In our opinion, what is now needed is a massive use of this weapon which is economic blockade. By use of this means, the unemployed and precarious workers who do not have access to a stable and permanent workplace can participate in the pressure built up by “traditional” workers against the dividends of the bosses. Economic blockade, as a technique to intensify the strike, is nevertheless a means that is accessible to all. If a strike (of wage-earners, of students, schoolchildren, the “strike”against forced integration of the unemployed and the precarious people) frees  time and availability from their subordination to the economic circuits, economic blockade makes it possible to use fully the time that is thereby freed for the disruption of these same circuits, which are run by the powers against which we fight, and to disrupt them in a far more certain manner than the peaceful demonstrations which have absolutely no effect on them ( let's mention for example the great benefits made by the fast food industry during the “days of actions”). In an integrated economy, which affects everything through its flows of capital, commodities and information, the economic blockade allows the generalisation of the impacts caused by a strike that is until now limited to a few sectors. What's more, it can create the possibility of encounters between the strikers who come to blockade a workplace and the wage-earners of this same workplace who are by this action encouraged to join the movement. Striking itself can be directly considered as a weapon in the blockading of the economy, helping the movement to go on longer, and this strike must not be necessarily unlimited (as it is very difficult for the workers to keep striking for long) : go-slow strikes, rolling strikes, strikes which paralize some “key” sectors or positions, and which can be financially supported by the others.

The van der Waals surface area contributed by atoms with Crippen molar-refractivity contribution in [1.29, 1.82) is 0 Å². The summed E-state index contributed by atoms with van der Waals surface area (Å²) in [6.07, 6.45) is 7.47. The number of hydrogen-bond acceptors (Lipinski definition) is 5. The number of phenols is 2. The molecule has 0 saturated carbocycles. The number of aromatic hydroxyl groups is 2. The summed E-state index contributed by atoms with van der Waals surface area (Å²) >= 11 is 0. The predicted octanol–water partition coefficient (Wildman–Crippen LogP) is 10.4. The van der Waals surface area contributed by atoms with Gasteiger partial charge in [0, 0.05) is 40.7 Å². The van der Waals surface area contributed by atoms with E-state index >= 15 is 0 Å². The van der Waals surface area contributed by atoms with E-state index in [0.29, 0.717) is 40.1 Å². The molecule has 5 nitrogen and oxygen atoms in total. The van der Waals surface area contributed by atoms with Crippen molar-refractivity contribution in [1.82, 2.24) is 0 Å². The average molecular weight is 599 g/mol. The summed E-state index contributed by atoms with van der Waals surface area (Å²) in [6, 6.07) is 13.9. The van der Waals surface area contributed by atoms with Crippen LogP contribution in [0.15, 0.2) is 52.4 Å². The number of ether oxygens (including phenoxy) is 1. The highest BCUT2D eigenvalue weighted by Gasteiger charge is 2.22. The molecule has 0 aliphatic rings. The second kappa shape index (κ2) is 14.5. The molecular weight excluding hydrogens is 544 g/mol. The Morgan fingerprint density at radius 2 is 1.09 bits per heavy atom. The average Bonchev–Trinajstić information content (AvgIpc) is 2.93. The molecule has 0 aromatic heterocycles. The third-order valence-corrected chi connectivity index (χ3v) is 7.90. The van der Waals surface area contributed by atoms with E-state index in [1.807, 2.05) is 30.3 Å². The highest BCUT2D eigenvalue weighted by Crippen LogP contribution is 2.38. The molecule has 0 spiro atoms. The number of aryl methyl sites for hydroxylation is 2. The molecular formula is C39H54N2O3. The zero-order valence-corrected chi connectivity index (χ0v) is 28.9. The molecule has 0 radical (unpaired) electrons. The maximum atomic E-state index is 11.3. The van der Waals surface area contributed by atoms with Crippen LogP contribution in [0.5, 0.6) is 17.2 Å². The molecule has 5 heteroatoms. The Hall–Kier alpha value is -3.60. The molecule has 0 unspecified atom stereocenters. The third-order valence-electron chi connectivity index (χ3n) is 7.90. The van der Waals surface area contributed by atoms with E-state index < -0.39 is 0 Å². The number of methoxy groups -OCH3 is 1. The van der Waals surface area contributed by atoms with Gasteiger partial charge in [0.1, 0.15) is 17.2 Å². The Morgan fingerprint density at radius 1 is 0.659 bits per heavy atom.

Clearly, the success of this movement, be it symbolical or incomplete, can only come from this: that each collective of struggle, each local union, each group of militants, friends, colleagues, parents, whether formal or informal, at the same time as it tries to coordinate with others, gives itself the liberty to constitute its own flying picket. Such forms of availability to the struggle would be totally compatible with moments of slow-downs when we could take the time to organise materially, to share a meal together, and to share ideas, songs or experiences... In a period in which the government does not hesitate to use police intervention or the threat of prison sentences to break the picket lines and force the resumption of work, the fact of being ready to move quickly, of being able to gather as quickly as possible in one point to constitute a mass that can not be flushed out, as well as spreading to block the metropolis at ten different places at the same time, is in our opinion the only truly coherent way to “become involved” (to use the union slogan), the best use of the time freed by the strike.